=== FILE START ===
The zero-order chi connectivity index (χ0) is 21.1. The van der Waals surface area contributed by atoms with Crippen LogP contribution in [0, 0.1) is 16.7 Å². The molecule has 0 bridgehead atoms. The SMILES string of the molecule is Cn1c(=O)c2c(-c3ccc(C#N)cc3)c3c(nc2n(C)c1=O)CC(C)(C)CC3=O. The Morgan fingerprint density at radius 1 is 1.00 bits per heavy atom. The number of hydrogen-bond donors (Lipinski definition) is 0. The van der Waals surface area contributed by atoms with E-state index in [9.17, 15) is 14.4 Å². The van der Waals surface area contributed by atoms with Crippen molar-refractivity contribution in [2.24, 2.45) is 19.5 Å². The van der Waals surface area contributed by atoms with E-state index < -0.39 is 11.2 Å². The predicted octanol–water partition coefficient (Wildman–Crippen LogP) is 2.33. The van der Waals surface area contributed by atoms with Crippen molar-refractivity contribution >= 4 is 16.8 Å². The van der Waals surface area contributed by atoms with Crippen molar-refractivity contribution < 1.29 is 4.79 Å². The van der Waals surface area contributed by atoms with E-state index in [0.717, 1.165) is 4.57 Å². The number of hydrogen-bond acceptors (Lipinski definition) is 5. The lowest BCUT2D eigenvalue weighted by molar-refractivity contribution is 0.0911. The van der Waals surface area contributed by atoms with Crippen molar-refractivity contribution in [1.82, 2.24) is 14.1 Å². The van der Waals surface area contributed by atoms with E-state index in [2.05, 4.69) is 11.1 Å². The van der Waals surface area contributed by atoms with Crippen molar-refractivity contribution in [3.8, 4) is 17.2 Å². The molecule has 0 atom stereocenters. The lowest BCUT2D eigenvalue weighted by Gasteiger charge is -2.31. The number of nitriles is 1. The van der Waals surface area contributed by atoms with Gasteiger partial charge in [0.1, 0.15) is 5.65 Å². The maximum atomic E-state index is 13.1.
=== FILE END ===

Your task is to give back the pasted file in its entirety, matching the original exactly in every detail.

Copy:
The zero-order chi connectivity index (χ0) is 21.1. The van der Waals surface area contributed by atoms with Crippen LogP contribution in [0, 0.1) is 16.7 Å². The molecule has 0 bridgehead atoms. The SMILES string of the molecule is Cn1c(=O)c2c(-c3ccc(C#N)cc3)c3c(nc2n(C)c1=O)CC(C)(C)CC3=O. The Morgan fingerprint density at radius 1 is 1.00 bits per heavy atom. The number of hydrogen-bond donors (Lipinski definition) is 0. The van der Waals surface area contributed by atoms with E-state index in [9.17, 15) is 14.4 Å². The van der Waals surface area contributed by atoms with Crippen molar-refractivity contribution in [2.24, 2.45) is 19.5 Å². The van der Waals surface area contributed by atoms with E-state index < -0.39 is 11.2 Å². The predicted octanol–water partition coefficient (Wildman–Crippen LogP) is 2.33. The van der Waals surface area contributed by atoms with Crippen molar-refractivity contribution >= 4 is 16.8 Å². The van der Waals surface area contributed by atoms with Crippen molar-refractivity contribution < 1.29 is 4.79 Å². The van der Waals surface area contributed by atoms with E-state index in [0.717, 1.165) is 4.57 Å². The number of hydrogen-bond acceptors (Lipinski definition) is 5. The lowest BCUT2D eigenvalue weighted by molar-refractivity contribution is 0.0911. The van der Waals surface area contributed by atoms with Crippen molar-refractivity contribution in [1.82, 2.24) is 14.1 Å². The van der Waals surface area contributed by atoms with E-state index in [2.05, 4.69) is 11.1 Å². The van der Waals surface area contributed by atoms with Crippen molar-refractivity contribution in [3.8, 4) is 17.2 Å². The molecule has 0 atom stereocenters. The lowest BCUT2D eigenvalue weighted by Gasteiger charge is -2.31. The number of nitriles is 1. The van der Waals surface area contributed by atoms with Gasteiger partial charge in [0.1, 0.15) is 5.65 Å². The maximum atomic E-state index is 13.1.